Can you two just get along... ?
I suppose the answer to my own question is no. Tom Benjamin and I, we differ on many things. Often I wonder if it's best for us to agree to disagree and continue on our merry way, both producing content for our blogs and, I'm sure, being read by many of the same ardent hockey fans. Tom, the vitriolic voice of the anti-Bettman masses, and myself, a humble rookie scribe who has come to accept the business-comes-first side of pro sports.
Still, for all our bickering, once in a while, I feel the need to comment on what old TB is up to. Here we have, from 'Idiot Proof':
The ideal from the ownership side will be a hybrid - teams will be forced into that range with the above average teams tending to be in the big markets and the below average ones in the small markets.The ownership side being the owners? Half of which (or, debatably, more) are small market owners? So... half of the ownership side want their own teams to be the below average ones. Interesting premise.
Now, while I jest often with the man, I have a great deal of respect for TB. He's been at this blogging deal for a good deal longer than myself and has built quite a following. He also, if I may say so, is amazingly adept at out-of-the-box thinking. An NHL columnist would do well to stop by Tom's burg on a slow day and mine for material.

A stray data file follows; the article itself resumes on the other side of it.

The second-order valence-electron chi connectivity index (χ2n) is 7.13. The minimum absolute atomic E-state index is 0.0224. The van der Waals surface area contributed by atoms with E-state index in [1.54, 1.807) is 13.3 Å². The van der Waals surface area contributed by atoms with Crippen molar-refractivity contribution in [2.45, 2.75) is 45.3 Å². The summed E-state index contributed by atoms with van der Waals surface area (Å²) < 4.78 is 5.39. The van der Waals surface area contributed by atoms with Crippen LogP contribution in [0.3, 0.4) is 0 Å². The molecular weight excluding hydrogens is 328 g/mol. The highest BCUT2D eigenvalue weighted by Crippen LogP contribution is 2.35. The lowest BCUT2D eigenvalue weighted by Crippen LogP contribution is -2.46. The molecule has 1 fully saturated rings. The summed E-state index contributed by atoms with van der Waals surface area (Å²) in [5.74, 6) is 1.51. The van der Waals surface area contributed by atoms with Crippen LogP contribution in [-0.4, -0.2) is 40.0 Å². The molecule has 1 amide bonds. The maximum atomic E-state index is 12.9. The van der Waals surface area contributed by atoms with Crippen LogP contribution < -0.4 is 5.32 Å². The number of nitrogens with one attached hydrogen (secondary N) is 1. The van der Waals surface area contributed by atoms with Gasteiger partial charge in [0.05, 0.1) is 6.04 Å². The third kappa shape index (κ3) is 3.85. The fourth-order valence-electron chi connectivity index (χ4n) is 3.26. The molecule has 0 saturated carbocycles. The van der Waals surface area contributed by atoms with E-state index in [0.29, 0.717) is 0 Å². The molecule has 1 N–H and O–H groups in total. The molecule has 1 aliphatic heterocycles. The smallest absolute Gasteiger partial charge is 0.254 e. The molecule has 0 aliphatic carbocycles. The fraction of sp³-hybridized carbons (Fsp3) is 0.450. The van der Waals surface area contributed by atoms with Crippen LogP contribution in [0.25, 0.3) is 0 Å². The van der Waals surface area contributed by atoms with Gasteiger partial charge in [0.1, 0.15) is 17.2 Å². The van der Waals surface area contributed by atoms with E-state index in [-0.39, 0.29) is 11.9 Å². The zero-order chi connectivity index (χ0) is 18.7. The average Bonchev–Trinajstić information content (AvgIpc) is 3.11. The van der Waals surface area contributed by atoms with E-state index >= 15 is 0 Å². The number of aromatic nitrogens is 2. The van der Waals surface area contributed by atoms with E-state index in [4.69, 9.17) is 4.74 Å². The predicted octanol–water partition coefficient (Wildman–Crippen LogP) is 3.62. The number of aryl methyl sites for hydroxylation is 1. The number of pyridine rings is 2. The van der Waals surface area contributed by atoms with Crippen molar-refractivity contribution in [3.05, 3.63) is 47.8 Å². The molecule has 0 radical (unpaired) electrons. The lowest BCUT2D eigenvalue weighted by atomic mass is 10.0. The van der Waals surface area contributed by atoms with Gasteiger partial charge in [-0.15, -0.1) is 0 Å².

That said, I really, genuinely disagree with 80 per cent of what's on his site. That's certainly not a problem, as opposing views are what makes the debate go 'round, but perhaps I'll table what constitutes my final offerings on the matter. (Consider my sacrifice people, knowing how rarely I choose to sully myself with talk of CBAs and such)... cue the 'I believes'...
- I believe the NHL needs a salary cap.
- I also believe that almost the only way in which to achieve this goal was by missing at least a significant portion of a season, if not the whole year.
- Final belief... Considering where the NHL is and where other pro sports leagues are, it seems a cogently rational idea to follow their lead when it comes to business dealings and CBA issues.
That said, this is the NHL first crack at instituting a salary cap, and it will not be a seemless transition. TB's warnings about capologists ring true.
In other words, don't be surprised if, upon the expiration of this new CBA, talk of a lockout resurfaces. Six years from now, we very well could be, as they say, back where we started.
At least, however, the NHL will have moved in the right direction (if only momentarily).
Top referrer: Tom Benjamin